19 Feb – 23 Feb. 2014

For its first participation to ARCOmadrid, the Galerie Jérôme Poggi is happy to present the work of a brazilian and german artist, Juliana Borinski, born in 1979.

Working with moving an still images in the field of experimental photography, Juliana Borinski presents  brand new works almost previously unseen before, as color photograms produced this winter at the Rotchenko Academy Moscow as well as former pieces. Her work has been shown in many institutions and international art events including ART ROTTERDAM art fair, 2014, (NL), the Ricard Foundation, 2013, (Paris) Pensé(z) Cinéma, 2013, CAC Meymac (FR) , Words, Words, Words, Gallery Beton 7, Athens 2012 (GR), l’Archéologie, un mythe contemporain, espace contemporain la Tolerie, Clermont-Ferrand 2012 (FR), le Monde clos à l’univers infini, Le Quartier, Centre d’art contemporain de Quimper 2012 (FR).

She  has  been nominated and awarded for different art prices, notably the Karl Schmitt-Rottluff grant for exceptional artistic talent 2012 (Ger), Time is Light Award 2011 (Ger),  Update II & IV Zebrastraat Gent 2012 & 2008 (BE) in collaboration with ZKM (Ger), Aide à la création DRAC Île de France 2011 (FR) Tiger Award, Rotterdam 2011 (NL).

Deconstructing visual media to their essential parameters has typically been modernist practice since the sixties, as for instance among the ‘structuralist’ or ‘materialist’ filmmakers. But Juliana Borinski obviously operates in a very different era from that heyday of conceptual art pratice. She creates her work in an intensely media-saturated society, where the pervasive impact of digital technology has thoroughly affected our notions of distance and speed, access and activity, time and space. And where the notion of an ‘image’ as such is no longer an evident, shared concept.

With her diplome work - an automated shadowplay based on a swirling ribbon of VHS-magnet tape - Borinski already playfully alluded to the epistemological gap between analog and digital media image production.  With the same conceptual wit Borinski has printed twenty-four frames of found 35mm footage on top of each other, compressing one second of average film viewing into a single snapshot: The Dark Mirror (2011-2013). In the contemporary context of digital ‘horror vacui,’ driven by an endless accumulation of information on silicon chips, flash drives and virtual clouds, such a physical layering of time fragments seems totally primitive.  Analogue media are rapidly becoming an anomaly. The pratical requirements are too labour intensive, factories and laboratories close one after the other and what was once the standard, is now rapidly becoming the exception. Yet these ‘slow’ characteristics are exactly what appeals to Borinski. With each of her composite, simple and yet complex pictures she invites us to stop and wonder. What is an image? What is it made of? What can we read into its surface?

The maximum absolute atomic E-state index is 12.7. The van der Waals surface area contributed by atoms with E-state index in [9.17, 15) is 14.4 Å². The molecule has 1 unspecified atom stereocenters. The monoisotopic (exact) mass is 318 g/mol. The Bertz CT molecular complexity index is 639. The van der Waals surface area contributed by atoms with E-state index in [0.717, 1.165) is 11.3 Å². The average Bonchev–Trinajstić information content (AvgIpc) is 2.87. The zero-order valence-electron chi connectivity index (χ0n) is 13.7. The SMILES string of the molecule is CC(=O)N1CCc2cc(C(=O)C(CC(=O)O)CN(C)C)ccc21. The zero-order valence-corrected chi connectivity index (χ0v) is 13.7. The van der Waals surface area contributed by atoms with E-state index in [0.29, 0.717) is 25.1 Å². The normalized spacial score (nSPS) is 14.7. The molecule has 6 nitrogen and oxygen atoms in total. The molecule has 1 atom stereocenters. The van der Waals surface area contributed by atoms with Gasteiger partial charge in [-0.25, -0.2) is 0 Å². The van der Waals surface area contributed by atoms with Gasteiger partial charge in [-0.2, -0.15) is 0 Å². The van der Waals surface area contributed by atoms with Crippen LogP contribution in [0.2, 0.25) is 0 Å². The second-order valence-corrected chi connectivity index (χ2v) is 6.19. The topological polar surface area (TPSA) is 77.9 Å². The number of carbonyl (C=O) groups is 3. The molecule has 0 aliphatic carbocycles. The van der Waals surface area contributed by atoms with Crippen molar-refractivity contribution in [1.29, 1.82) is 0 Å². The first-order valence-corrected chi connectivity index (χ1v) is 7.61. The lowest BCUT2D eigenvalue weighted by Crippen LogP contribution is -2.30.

Borinski’s focus on the materiality of disappearing media is not motivated by nostalgia, nor is it a regressive rejection. The main statement that resonates through all her work is that an awareness of medium-specificity is essential  to appreciate and understand the generative power of technology. By visualizing material characteristics Borinski invites us to sharpen our perception and (re-) discover a medium’s basic modes of expression. Approaching the image as an material object, where picture and support are one, the artist trades all figurative and perspectival codes for an archaeological descent into the layers within an image. With Into the soul of film (2010) for instance, Borinski guides us step by step, deeper and deeper into the sprocket hole of a film strip. This abstraction to nano-level generates images, that remind us of the subterranean caves where the first images traced by human hands were left behind.